5 There were Jews living in Jerusalem, devout men from every nation under heaven. 6 When this sound occurred, a crowd came together and was confused because each one heard them speaking in his own language. 7 And they were astounded and amazed, saying, “Look, aren’t all these who are speaking Galileans? 8 How is it that each of us can hear in our own native language? 9 Parthians, Medes, Elamites; those who live in Mesopotamia, in Judea and Cappadocia, Pontus and Asia, 10 Phrygia and Pamphylia, Egypt and the parts of Libya near Cyrene; visitors from Rome, both Jews and proselytes, 11 Cretans and Arabs—we hear them speaking the magnificent acts of God in our own languages.” 12 They were all astounded and perplexed, saying to one another, “What could this be?” 13 But some sneered and said, “They’re full of new wine!”

*** Biblical Rosetta Stone.

--- The Rosetta Stone was discovered in 1799 by French soldiers in Egypt. The inscription, going back to the second century B.C., was written in Greek, Demotic and hieroglyphics, which finally gave researchers the chance to decipher ancient Egyptian hieroglyphics.

At Pentecost, the Holy Spirit allowed believers to crack the code, so to speak, of reaching Jews and Gentiles around the world.

--- A friend of mine, Jeremy, lives in Kenya where he works for Wycliffe Bible Translators. Their job is the same as started at Pentecost, spreading the Word of God through the languages of every person in the world. Even as connected as our planet is today, their website says that even today, up to 1,800 languages are still waiting for a Bible translation to begin.

** You speakin' my language?

--- Jesus told the disciples to spread the gospel to the ends of the earth. Here we see that God equipped them to do so.

--- All the visitors to Jerusalem from different nations heard their language being spoken, proclaiming the gospel of Jesus Christ.

These were Jews who had been scattered throughout the world in the course of history (see Jas. 1:1; 1 Pet. 1:1). They represented many different languages based on their nations of origin.

Luke did not suggest the reference, but some commentators have proposed that Pentecost was a reversal of the curse of confusion at Babel (Gen. 11:1-7). At Babel, God confused the languages of the people and forced them to disperse. In Acts 2, the Holy Spirit overcame the differences in languages to proclaim the gospel. The different languages represented different nations and indicated the gospel was for everyone.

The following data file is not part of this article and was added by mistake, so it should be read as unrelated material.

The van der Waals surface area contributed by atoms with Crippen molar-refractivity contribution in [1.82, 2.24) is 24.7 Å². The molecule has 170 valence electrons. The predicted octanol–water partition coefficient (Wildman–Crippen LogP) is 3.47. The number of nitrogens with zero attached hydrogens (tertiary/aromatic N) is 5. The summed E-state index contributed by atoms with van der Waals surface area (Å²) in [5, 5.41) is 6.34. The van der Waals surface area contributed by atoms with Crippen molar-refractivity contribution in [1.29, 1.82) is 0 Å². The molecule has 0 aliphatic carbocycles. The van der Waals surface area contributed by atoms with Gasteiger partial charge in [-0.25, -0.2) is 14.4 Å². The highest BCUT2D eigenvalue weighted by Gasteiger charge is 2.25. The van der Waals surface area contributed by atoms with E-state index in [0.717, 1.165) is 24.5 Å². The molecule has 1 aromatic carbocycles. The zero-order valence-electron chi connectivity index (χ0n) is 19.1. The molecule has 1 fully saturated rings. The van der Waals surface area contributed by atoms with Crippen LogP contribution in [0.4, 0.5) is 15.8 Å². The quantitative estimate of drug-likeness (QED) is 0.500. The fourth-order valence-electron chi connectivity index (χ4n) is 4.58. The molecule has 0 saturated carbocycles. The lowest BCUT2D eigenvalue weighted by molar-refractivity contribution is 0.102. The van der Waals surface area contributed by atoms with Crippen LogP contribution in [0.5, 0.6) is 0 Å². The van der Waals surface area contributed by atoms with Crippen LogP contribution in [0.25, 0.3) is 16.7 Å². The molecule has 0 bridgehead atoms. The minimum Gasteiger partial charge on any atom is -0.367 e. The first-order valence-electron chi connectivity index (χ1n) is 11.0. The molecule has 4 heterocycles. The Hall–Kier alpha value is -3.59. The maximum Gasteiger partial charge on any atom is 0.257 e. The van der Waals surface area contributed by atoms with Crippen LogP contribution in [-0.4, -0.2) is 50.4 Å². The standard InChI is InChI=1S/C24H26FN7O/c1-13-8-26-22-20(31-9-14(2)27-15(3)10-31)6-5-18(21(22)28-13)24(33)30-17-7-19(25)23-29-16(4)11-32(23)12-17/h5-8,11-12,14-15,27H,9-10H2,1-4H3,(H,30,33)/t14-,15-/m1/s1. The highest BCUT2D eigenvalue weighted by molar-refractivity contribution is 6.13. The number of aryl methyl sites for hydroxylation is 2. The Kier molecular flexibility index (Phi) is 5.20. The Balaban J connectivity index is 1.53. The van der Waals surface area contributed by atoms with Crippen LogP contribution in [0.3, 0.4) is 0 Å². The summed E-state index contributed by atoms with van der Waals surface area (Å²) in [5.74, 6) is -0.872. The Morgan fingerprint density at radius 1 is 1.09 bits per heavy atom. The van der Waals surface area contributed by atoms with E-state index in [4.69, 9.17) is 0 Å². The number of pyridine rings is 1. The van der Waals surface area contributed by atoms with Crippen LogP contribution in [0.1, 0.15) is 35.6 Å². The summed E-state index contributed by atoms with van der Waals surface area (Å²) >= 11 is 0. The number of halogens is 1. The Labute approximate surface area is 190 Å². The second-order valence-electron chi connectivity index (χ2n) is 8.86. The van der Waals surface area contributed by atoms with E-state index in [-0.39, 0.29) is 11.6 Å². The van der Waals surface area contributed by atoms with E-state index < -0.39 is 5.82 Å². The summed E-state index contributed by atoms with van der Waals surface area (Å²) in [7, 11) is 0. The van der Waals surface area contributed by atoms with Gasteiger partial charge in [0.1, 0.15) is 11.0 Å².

--- The homelands of the Jews who returned to Jerusalem described in verses 9-11 covered large areas. Parthians, Medes, and Elamites refer to people living in Mesopotamia (modern-day Iran and Iraq). Cappadocia, Pontus, Asia, Phrygia, and Pamphylia refer to areas in Asia Minor (modern-day Turkey). Egypt, Libya, and Cyrene represented northern Africa. Rome represented the continent of Europe.

The mention of proselytes from Rome is significant. These were Gentile converts to Judaism and would have been present for the Pentecost celebration. Some believe they first took the gospel back to Rome and became the founders of the first Roman church. Cretans were residents of the island of Crete and Arabs were from the area that is modern-day Arabia.

*** Negative nellies.

--- Not everyone believed what was happening was true. Many who heard scoffed that the disciples were hitting the bottle early and often. (Because people often speak other languages fluidly when they're plastered?)

--- It's a good reminder that not everyone will respond positively to our witness. Many will resist because they don't want to give up their sin. Others will mock Christians to justify their unbelief.

--- Pride is a major obstacle to believing in Jesus. Only those who humbly admit their sin and need for a Savior are saved.

--- What are we to do? To use the Holy Spirit to boldly speak of God's greatness.